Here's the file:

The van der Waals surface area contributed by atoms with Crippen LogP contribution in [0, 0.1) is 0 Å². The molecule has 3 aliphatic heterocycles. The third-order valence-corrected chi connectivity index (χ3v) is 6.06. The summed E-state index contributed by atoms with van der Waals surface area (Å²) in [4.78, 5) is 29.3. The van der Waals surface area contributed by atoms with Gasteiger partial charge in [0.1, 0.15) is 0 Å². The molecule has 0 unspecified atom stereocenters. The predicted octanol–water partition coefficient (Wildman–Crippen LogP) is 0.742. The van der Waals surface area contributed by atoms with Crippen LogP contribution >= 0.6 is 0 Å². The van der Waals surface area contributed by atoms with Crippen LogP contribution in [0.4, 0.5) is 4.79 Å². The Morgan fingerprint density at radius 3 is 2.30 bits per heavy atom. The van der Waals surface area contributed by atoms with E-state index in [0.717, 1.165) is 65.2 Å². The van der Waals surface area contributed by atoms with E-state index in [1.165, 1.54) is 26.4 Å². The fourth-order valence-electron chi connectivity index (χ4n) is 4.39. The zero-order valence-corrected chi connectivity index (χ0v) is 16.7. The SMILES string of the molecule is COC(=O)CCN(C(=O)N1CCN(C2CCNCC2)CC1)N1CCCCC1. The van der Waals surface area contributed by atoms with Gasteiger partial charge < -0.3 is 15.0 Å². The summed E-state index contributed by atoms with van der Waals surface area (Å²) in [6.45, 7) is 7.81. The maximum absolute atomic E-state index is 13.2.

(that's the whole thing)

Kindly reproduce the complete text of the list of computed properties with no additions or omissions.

The van der Waals surface area contributed by atoms with Crippen LogP contribution in [0, 0.1) is 0 Å². The molecule has 3 aliphatic heterocycles. The third-order valence-corrected chi connectivity index (χ3v) is 6.06. The summed E-state index contributed by atoms with van der Waals surface area (Å²) in [4.78, 5) is 29.3. The van der Waals surface area contributed by atoms with Gasteiger partial charge in [0.1, 0.15) is 0 Å². The molecule has 0 unspecified atom stereocenters. The predicted octanol–water partition coefficient (Wildman–Crippen LogP) is 0.742. The van der Waals surface area contributed by atoms with Crippen LogP contribution >= 0.6 is 0 Å². The van der Waals surface area contributed by atoms with Crippen LogP contribution in [0.4, 0.5) is 4.79 Å². The Morgan fingerprint density at radius 3 is 2.30 bits per heavy atom. The van der Waals surface area contributed by atoms with E-state index in [0.717, 1.165) is 65.2 Å². The van der Waals surface area contributed by atoms with E-state index in [1.165, 1.54) is 26.4 Å². The fourth-order valence-electron chi connectivity index (χ4n) is 4.39. The zero-order valence-corrected chi connectivity index (χ0v) is 16.7. The SMILES string of the molecule is COC(=O)CCN(C(=O)N1CCN(C2CCNCC2)CC1)N1CCCCC1. The van der Waals surface area contributed by atoms with Gasteiger partial charge < -0.3 is 15.0 Å². The summed E-state index contributed by atoms with van der Waals surface area (Å²) in [6.45, 7) is 7.81. The maximum absolute atomic E-state index is 13.2.